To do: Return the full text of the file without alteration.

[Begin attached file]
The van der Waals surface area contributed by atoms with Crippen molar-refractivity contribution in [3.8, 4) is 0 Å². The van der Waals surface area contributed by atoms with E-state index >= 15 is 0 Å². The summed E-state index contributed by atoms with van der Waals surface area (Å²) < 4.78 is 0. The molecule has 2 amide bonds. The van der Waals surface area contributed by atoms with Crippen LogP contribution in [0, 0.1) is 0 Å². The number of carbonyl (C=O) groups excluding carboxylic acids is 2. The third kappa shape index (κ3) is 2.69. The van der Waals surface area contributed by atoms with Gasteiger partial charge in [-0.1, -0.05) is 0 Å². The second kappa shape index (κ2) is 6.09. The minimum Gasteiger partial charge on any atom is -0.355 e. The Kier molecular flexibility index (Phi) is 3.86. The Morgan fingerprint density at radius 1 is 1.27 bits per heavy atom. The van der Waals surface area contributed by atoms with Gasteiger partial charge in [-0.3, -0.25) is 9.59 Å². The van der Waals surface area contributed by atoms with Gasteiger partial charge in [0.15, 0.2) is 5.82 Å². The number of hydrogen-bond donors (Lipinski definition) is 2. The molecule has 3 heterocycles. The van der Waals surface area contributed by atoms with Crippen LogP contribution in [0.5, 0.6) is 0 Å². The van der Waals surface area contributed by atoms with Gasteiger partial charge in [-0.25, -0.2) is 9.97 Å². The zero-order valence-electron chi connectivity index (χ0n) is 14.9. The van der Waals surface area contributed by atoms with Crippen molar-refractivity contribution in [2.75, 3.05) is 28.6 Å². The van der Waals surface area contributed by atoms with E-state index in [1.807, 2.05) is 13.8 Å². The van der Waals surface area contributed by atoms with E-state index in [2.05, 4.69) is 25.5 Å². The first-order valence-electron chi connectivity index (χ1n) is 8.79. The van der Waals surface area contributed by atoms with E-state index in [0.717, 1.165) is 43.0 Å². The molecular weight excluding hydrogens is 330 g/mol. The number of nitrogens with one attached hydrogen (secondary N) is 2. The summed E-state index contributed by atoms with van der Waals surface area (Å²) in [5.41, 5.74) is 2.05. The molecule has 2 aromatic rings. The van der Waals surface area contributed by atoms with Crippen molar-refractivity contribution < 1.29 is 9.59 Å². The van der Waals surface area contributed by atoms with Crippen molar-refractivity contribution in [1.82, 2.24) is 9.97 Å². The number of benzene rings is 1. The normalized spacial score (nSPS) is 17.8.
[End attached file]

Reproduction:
The van der Waals surface area contributed by atoms with Crippen molar-refractivity contribution in [3.8, 4) is 0 Å². The van der Waals surface area contributed by atoms with E-state index >= 15 is 0 Å². The summed E-state index contributed by atoms with van der Waals surface area (Å²) < 4.78 is 0. The molecule has 2 amide bonds. The van der Waals surface area contributed by atoms with Crippen LogP contribution in [0, 0.1) is 0 Å². The number of carbonyl (C=O) groups excluding carboxylic acids is 2. The third kappa shape index (κ3) is 2.69. The van der Waals surface area contributed by atoms with Gasteiger partial charge in [-0.1, -0.05) is 0 Å². The second kappa shape index (κ2) is 6.09. The minimum Gasteiger partial charge on any atom is -0.355 e. The Kier molecular flexibility index (Phi) is 3.86. The Morgan fingerprint density at radius 1 is 1.27 bits per heavy atom. The van der Waals surface area contributed by atoms with Gasteiger partial charge in [-0.3, -0.25) is 9.59 Å². The van der Waals surface area contributed by atoms with Gasteiger partial charge in [0.15, 0.2) is 5.82 Å². The number of hydrogen-bond donors (Lipinski definition) is 2. The molecule has 3 heterocycles. The van der Waals surface area contributed by atoms with Crippen LogP contribution in [0.5, 0.6) is 0 Å². The van der Waals surface area contributed by atoms with Gasteiger partial charge in [-0.25, -0.2) is 9.97 Å². The zero-order valence-electron chi connectivity index (χ0n) is 14.9. The van der Waals surface area contributed by atoms with Crippen molar-refractivity contribution in [2.75, 3.05) is 28.6 Å². The van der Waals surface area contributed by atoms with E-state index in [1.807, 2.05) is 13.8 Å². The van der Waals surface area contributed by atoms with E-state index in [2.05, 4.69) is 25.5 Å². The first-order valence-electron chi connectivity index (χ1n) is 8.79. The van der Waals surface area contributed by atoms with E-state index in [0.717, 1.165) is 43.0 Å². The molecular weight excluding hydrogens is 330 g/mol. The number of nitrogens with one attached hydrogen (secondary N) is 2. The summed E-state index contributed by atoms with van der Waals surface area (Å²) in [5.41, 5.74) is 2.05. The molecule has 2 aromatic rings. The van der Waals surface area contributed by atoms with Crippen molar-refractivity contribution < 1.29 is 9.59 Å². The van der Waals surface area contributed by atoms with Crippen molar-refractivity contribution in [1.82, 2.24) is 9.97 Å². The number of benzene rings is 1. The normalized spacial score (nSPS) is 17.8.